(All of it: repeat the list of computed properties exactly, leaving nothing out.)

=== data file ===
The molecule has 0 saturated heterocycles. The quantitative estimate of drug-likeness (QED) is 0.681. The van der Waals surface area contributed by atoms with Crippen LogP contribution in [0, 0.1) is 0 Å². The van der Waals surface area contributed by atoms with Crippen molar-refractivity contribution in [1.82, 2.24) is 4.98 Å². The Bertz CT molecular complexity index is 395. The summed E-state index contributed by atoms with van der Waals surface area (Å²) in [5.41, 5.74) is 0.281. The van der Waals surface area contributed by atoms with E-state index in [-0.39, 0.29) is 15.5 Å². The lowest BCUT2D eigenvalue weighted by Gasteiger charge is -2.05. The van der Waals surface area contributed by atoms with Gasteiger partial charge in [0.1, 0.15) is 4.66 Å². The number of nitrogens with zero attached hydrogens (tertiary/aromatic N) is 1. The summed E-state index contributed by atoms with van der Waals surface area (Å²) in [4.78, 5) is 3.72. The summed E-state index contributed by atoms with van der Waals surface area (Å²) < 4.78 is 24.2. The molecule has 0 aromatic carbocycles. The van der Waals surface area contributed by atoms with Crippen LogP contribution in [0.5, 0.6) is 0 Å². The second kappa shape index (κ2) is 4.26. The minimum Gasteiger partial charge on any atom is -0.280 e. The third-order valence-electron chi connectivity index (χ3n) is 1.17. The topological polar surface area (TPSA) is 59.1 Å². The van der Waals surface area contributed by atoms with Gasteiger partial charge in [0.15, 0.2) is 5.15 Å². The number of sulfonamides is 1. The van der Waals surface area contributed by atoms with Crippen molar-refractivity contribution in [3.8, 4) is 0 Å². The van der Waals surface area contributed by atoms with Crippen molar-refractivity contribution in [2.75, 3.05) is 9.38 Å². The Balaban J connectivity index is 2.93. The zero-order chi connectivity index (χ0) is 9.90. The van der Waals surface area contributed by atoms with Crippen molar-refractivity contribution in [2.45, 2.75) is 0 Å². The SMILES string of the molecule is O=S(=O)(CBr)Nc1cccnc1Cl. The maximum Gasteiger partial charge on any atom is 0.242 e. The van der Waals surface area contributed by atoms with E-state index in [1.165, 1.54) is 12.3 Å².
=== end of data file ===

The molecule has 0 saturated heterocycles. The quantitative estimate of drug-likeness (QED) is 0.681. The van der Waals surface area contributed by atoms with Crippen LogP contribution in [0, 0.1) is 0 Å². The van der Waals surface area contributed by atoms with Crippen molar-refractivity contribution in [1.82, 2.24) is 4.98 Å². The Bertz CT molecular complexity index is 395. The summed E-state index contributed by atoms with van der Waals surface area (Å²) in [5.41, 5.74) is 0.281. The van der Waals surface area contributed by atoms with E-state index in [-0.39, 0.29) is 15.5 Å². The lowest BCUT2D eigenvalue weighted by Gasteiger charge is -2.05. The van der Waals surface area contributed by atoms with Gasteiger partial charge in [0.1, 0.15) is 4.66 Å². The number of nitrogens with zero attached hydrogens (tertiary/aromatic N) is 1. The summed E-state index contributed by atoms with van der Waals surface area (Å²) in [4.78, 5) is 3.72. The summed E-state index contributed by atoms with van der Waals surface area (Å²) < 4.78 is 24.2. The molecule has 0 aromatic carbocycles. The van der Waals surface area contributed by atoms with Crippen LogP contribution in [0.5, 0.6) is 0 Å². The second kappa shape index (κ2) is 4.26. The minimum Gasteiger partial charge on any atom is -0.280 e. The third-order valence-electron chi connectivity index (χ3n) is 1.17. The topological polar surface area (TPSA) is 59.1 Å². The van der Waals surface area contributed by atoms with Gasteiger partial charge in [0.15, 0.2) is 5.15 Å². The number of sulfonamides is 1. The van der Waals surface area contributed by atoms with Crippen molar-refractivity contribution in [3.8, 4) is 0 Å². The van der Waals surface area contributed by atoms with Crippen molar-refractivity contribution in [2.75, 3.05) is 9.38 Å². The Balaban J connectivity index is 2.93. The zero-order chi connectivity index (χ0) is 9.90. The van der Waals surface area contributed by atoms with Crippen molar-refractivity contribution in [2.45, 2.75) is 0 Å². The SMILES string of the molecule is O=S(=O)(CBr)Nc1cccnc1Cl. The maximum Gasteiger partial charge on any atom is 0.242 e. The van der Waals surface area contributed by atoms with E-state index in [1.165, 1.54) is 12.3 Å².